The lack of 4G LTE wireless in the current iPhone is its most glaring feature deficit, and it's time that got rectified. The third-generation iPad's move to 4G was a milestone, not only for the iPad's lightning-quick access speed, but for the battery life while on 4G, too. The quality and availability of 4G LTE service makes this a clear-cut, long-expected upgrade, and one of the chief features likely to get detailed on September 12.

Of course, 4G LTE could dramatically affect the iPhone carrier equation. T-Mobile doesn't yet have an LTE network, making it even less likely that the fourth-place carrier will be getting the iPhone anytime soon. Sprint's nascent LTE network remains sparse as well, limited to just a few cities. As a result, look for AT&T and especially Verizon to no doubt use their much more-robust LTE networks as a selling point.

A new processor?
The iPhone has seen processor upgrades every generation since the iPhone 3G. An A6 processor could be quad-core; if it is, it'll be a more advanced CPU than what's used in the third-gen iPad, which has an A5X processor (with a dual-core CPU and quad-core graphics). Would that happen, or is there a chance that the new iPhone will have a shrunken-down A5X processor -- the same power, but in a more compact (and possibly more energy-efficient) package?

James Martin/CNET

iOS 6
Apple's latest version of iOS is a feature in itself for the next iPhone, although some previous iPhone models will share in many of the spoils. Detailed at WWDC 2012, iOS 6 has plenty of new features available to the iPhone 4S and some older iPhone models. But Apple has already indicated that -- like Siri -- some of the primo features of the new iOS (such as turn-by-turn navigation) will only be available on the latest iPhone and iPad models.

The official launch of iOS 6 should be detailed at this event, and odds are it'll debut a few days before the new iPhone goes on sale.

Expect the new Maps app with turn-by-turn navigation to be a highlight of this new iPhone event once again.

Siri, again
The latest generation of Siri will have more hooks in apps. Will it be easier to use? The capability to launch apps via Siri might suggest better in-car capabilities. Apple discussed Eyes Free, a technology being built into cars to take advantage of Siri connectivity over the next 12 months, at WWDC. More concrete details on Eyes Free with the new iPhone could emerge at this event.

NFC? Don't count on it.
Apple's Passbook

, a new app in iOS 6 that works like a mobile wallet, has led some to believe that NFC, or Near-Field Communication, a technology increasingly showing up in other smartphones, will make an appearance in the iPhone 5. Odds are slim this will happen; the latest indications are that the new iPhone's slimmer design might make NFC inclusion unlikely. Also, NFC in mobile-wallet tech is still embryonic, and hasn't gained much traction yet.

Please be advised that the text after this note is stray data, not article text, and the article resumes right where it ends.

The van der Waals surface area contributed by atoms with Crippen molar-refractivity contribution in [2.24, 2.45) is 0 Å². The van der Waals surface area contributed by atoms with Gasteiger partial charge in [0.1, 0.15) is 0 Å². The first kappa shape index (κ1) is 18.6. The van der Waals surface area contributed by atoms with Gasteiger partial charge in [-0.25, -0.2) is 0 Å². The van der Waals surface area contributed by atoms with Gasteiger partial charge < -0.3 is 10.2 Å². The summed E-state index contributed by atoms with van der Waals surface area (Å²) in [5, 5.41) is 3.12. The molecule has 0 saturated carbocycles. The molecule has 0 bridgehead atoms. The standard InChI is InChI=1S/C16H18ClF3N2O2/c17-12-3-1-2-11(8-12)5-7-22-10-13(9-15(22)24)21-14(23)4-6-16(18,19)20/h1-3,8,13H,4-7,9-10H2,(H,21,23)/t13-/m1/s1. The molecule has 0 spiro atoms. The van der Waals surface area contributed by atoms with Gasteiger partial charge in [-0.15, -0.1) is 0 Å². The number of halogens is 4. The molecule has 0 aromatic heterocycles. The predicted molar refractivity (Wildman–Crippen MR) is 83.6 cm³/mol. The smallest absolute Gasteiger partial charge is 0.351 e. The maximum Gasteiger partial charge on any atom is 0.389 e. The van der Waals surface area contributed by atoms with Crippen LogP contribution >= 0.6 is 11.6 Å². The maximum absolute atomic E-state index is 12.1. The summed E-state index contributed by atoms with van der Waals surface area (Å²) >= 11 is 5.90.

A new camera? Unclear.
The iPhone has made three successive leaps in camera technology with the iPhone 3GS, 4, and 4S; few people have any more complaints about the quality of the iPhone's camera. Instead, there could be additional camera modes or tweaks: multiburst, improved multifocus, or a better flash. With all the other new iPhone features, advancements in camera tech could take a year off.

iPad Mini or new iPods?
The original consensus was that Apple would use its September event to carpet bomb the competition with a slew of new products: iPhone 5, iPad Mini, new iPods, and the new iOS. Recently, however, the rumor mill has indicated two separate events: an iPhone launch in September, followed by the iPad Mini launch in October.

I agree with the latter assessment. Odds seem historically slim that Apple will allow anything else into this event. iPads, iPods...my gut tells me that these won't be around or even spoken of. Based on what we think we know so far about the new iPhone, the entire event could be spent discussing the new phone and its features (an iOS 6 recap). That would follow the game plan of the iPhone 4S event, where the legacy iPods were barely mentioned.

Meanwhile, rumors of the iPad Mini, with its alleged 7.85-inch screen, are growing at a daily rate. That device, should it emerge in 2012, seems destined for its own event sometime in October, along with long-overdue refreshes to the iPod Nano and Touch, both of which haven't been updated since 2010. Two events would allow Apple to double-dip in the news cycle as well, so a cheaper, smaller iPad -- a major product in its own right -- wouldn't get overshadowed by the new iPhone.

One thing's for certain: we'll know a lot more by the afternoon of September 12.

Stay tuned to CNET for complete coverage.

Tune in Wednesday starting at 9 a.m. PT for our Apple iPhone event live blog.